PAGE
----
Before moving to the next verse, we need to stop a little to ponder on Jacob’s reaction in this extremely difficult situation. There is no doubt that losing the son that he had special love for caused great sadness to Jacob, especially as he did not know the condition of his son then, and what was going to happen to him. Jacob’s knowledge that Allah had ordained great good for Joseph in the future was a source of consolation for him, but that would not have prevented him from feeling sad for his son whom he could not see anymore, know his condition, or help.
Jacob’s sadness must have been amplified by the fact that Joseph’s brothers were responsible for his disappearance, and that the good faith that he put in them had contributed directly to the sad unfolding of events. Despite all that, faith and wisdom never departed Jacob when he was disputing his sons’ story and later asking for patience and help from Allah during that crisis. How beautiful, then, is the reaction of this knowledgeable prophet to his grave calamity, and how great is his perfect patience! This divine test has made Jacob draw nearer to Allah.
No doubt, Jacob would have remembered in this grave calamity his great grandfather, prophet Abraham, whom Allah also tested with his son. One day, Allah ordered Abraham in a dream to slaughter his son Ishmael. When Abraham and Ishmael were about to carry out Allah’s command, Allah intervened. He ordered Abraham not to sacrifice his son, and gave him a huge animal to sacrifice instead:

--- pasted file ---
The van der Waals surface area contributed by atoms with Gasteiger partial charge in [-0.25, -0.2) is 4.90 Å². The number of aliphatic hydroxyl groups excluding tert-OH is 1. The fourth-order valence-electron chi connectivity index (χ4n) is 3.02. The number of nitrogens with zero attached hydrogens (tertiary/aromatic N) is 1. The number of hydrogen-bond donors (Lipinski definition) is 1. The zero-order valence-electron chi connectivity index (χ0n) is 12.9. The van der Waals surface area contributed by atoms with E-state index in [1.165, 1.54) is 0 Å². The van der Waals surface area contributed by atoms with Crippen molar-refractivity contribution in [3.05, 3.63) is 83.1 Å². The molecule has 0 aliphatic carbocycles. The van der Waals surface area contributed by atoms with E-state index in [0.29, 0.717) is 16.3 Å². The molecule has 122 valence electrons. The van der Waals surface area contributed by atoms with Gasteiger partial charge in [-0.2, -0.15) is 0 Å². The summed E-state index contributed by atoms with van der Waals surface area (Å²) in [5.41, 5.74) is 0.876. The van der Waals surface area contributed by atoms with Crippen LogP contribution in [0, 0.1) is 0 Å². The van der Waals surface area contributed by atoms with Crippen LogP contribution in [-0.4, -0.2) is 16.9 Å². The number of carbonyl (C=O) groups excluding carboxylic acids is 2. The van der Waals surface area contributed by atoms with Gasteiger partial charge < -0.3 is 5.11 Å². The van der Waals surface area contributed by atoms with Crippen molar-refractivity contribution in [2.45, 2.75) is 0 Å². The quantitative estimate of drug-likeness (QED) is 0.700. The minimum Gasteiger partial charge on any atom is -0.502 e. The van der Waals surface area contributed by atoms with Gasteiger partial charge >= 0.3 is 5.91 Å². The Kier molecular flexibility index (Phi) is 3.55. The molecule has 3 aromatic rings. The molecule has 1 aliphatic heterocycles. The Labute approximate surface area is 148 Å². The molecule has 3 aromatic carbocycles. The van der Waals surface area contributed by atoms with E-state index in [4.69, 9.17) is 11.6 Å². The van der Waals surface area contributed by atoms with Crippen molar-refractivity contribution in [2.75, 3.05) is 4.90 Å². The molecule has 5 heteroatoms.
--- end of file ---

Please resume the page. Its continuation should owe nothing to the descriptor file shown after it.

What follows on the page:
فَلَمَّا بَلَغَ مَعَهُ السَّعْيَ قَالَ يَابُنَيَّ إِنِّي أَرَى فِي الْمَنَامِ أَنِّي أَذْبَحُكَ فَانظُرْ مَاذَا تَرَى قَالَ يَا أَبَتِ افْعَلْ مَا تُؤْمَرُ سَتَجِدُنِي إِنْ شَاءَ اللَّهُ مِنْ الصَّابِرِينَ (102). فَلَمَّا أَسْلَمَا وَتَلَّهُ لِلْجَبِينِ (103). وَنَادَيْنَاهُ أَنْ يَا إِبْرَاهِيمُ (104). قَد صَدَّقْتَ الرُّؤْيَا إِنَّا كَذَلِكَ نَجْزِي الْمُحْسِنِينَ (105). إِنَّ هَذَا لَهُوَ الْبَلاَءُ الْمُبِينُ (106). وَفَدَيْنَاهُ بِذِبْحٍ عَظِيمٍ (الصافات: 107).
And when he (Abraham’s son, Ishmael) was old enough to work with him (his father Abraham), he (Abraham) said: “O son! I see in a dream that I am sacrificing you, so let me know what you think.” He (Ishmael) said: “O father! Do what you are commanded to do; Allah willing, you will find me one of those with patience” (37.102). So when they submitted [to Allah’s command], and he (Abraham) laid him (Ishmael) on his forehead (37.103). And We called to him saying: “O Abraham! (37.104). You have fulfilled the vision.” Indeed, this is how we reward the good doers (37.105). Surely this was a manifest trial (37.106). And we ransomed him (Ishmael) with a tremendous sacrifice (37.107). Great stances such as these reveal some of the unique nature of Allah’s prophets and the close servants whom He has chosen for Himself and distinguished from other people.
1 This use of the adjective جَمِيلٌ “jamil (beautiful)” suggests that it shares the same root with كامِل “kamil (perfect),” and the same applies to the nouns of these two adjectives, جَمال “jamal (beauty)” and كمال “kamal (perfection).” Patience that is Jamil is one that is kamil, and something can be “perfect” only if it is free of any flaw. The flaw of patience is complaint.
Copyright © 2007 Louay Fatoohi